The relaxed, casual plus friendly feeling the Capital Audiofest projects might be traced back to this room and the DC DIY members. Each year they volunteer to help Gary Gill at the registration desk, while they also build enough gear to put on a great sounding room with almost everything built from scratch. I believe the Ortofon cartridge, Schick tonearm, Garrard 301 turntable (rebuilt by Joe Roberts), and a Behringer crossover were the only commercial products displayed. Here you could talk about vintage speakers, Daphile servers, and DACs without anyone trying to sell you something.
The first things I noticed were how much bigger in person Dave McGown's GM70 20 watt Class A single-ended triode amps looked compared to pictures I'd seen. They are huge and heavy at 120 pounds each! Dave picked the GM70 Russian triode, similar to the less powerful 845, because he wanted a SET amp that could drive real world speakers not just highly sensitive ones. Dave has been building SET amps for 20 years, guided by Joe Roberts' Sound Practices magazine writings as many in DC DIY have been influenced. Dave's experience building amps led to the power supply's ability to deliver over three times the current the design demands, just to be sure.
Stuart Polansky is a planar aficionado, Maggies especially, but a new room forced a change so he went to his shop and made the MTM two-way speaker I listened to during my first visit. Stuart picked out two GR Research M165 drivers and put a Fountek NeoX 2.0 tweeter in the middle, and mounted the crossover externally on the back panel for easy access / upgrades / bi-amp'ing. Dave McGown supplied the DIY sub and the Behrenger merged the two seamlessly together.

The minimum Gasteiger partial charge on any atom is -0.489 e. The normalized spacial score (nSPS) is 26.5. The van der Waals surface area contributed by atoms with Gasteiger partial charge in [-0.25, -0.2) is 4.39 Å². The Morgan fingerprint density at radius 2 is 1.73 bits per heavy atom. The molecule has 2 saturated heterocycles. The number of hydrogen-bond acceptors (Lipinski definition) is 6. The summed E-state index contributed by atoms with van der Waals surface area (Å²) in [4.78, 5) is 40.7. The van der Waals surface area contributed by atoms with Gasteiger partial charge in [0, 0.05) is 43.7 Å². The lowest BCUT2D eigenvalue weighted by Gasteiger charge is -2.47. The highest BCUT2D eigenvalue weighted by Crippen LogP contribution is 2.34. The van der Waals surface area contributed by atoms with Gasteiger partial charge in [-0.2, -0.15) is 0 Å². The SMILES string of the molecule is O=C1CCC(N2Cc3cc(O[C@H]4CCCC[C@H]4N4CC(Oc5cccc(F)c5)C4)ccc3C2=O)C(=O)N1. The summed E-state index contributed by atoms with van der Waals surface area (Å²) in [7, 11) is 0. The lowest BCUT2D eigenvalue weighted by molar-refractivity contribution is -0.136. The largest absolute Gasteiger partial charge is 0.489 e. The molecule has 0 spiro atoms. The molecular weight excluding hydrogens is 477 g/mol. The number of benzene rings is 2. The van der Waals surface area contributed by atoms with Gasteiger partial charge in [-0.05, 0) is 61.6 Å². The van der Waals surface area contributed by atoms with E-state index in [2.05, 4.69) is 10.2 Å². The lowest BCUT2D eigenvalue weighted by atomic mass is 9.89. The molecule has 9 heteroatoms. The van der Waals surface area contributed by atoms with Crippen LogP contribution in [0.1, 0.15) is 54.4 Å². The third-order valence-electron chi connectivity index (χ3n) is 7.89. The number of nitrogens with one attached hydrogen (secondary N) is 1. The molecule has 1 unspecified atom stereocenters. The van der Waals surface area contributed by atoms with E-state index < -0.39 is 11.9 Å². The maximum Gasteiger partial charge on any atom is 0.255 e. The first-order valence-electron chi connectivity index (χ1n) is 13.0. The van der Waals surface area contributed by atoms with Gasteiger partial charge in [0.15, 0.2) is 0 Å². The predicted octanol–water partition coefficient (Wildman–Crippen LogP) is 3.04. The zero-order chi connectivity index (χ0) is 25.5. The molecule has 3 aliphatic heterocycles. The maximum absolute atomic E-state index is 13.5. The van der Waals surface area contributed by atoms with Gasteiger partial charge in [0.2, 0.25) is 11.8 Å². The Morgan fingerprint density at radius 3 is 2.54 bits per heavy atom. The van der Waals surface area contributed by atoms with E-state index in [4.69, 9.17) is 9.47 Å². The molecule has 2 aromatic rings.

The photo shows Joe's beautiful Garrard 301 turntable, a tube line level preamp using Light Dependent Resistors (LDRs) so there are no contacts or moving parts in the volume control, the Behringer crossover, and the silver box that house a tube passive RIAA phono stage. The box below it is it's outboard power supply. Sitting off to the side on top of the DIY Daphile server (built by Roscoe Primrose), was a perfect first DIY project, a Hi-Rez DAC for under $200 that doesn't require soldering, a screwdriver is enough. Rich Hollis (HAL) used an AKM AK4490EQ chip and a simple power supply to build a DAC featuring minimum phase filtering resulting in performance you can't buy anywhere it's parts cost.
In the background are Joe Roberts' Western Electric 756A speakers, big brothers to the famous WE 755A drivers. If tone, warmth, and listenability are your hot buttons, start your search now for these hard to find speakers.
I hogged the center sweet spot for a while with Stuart's MTM speakers playing, and got a dose of vinyl & digital, and didn't want to give up my seat. There are many ways to obtain great sound, and this room proved elbow grease, determination, and a little help from your friends, (Dave Berning, Joe Roberts), can bring musical enjoyment equal to rooms that cost many times the investment here. I heard Dire Straits, Junior Wells, and the Chicago Symphony on vinyl and enjoyed an expansive 3D soundstage, shimmering cymbals, and realistic vocals. Switching to digital, I listened to my CAF CDR, Louis Armstrong, and Reference Recordings Exotic Dances and got a dose of the big dynamic range and image focus the system could produce. A very fun and enjoyable room with many projects that came together for a wonderful system, great job my friends.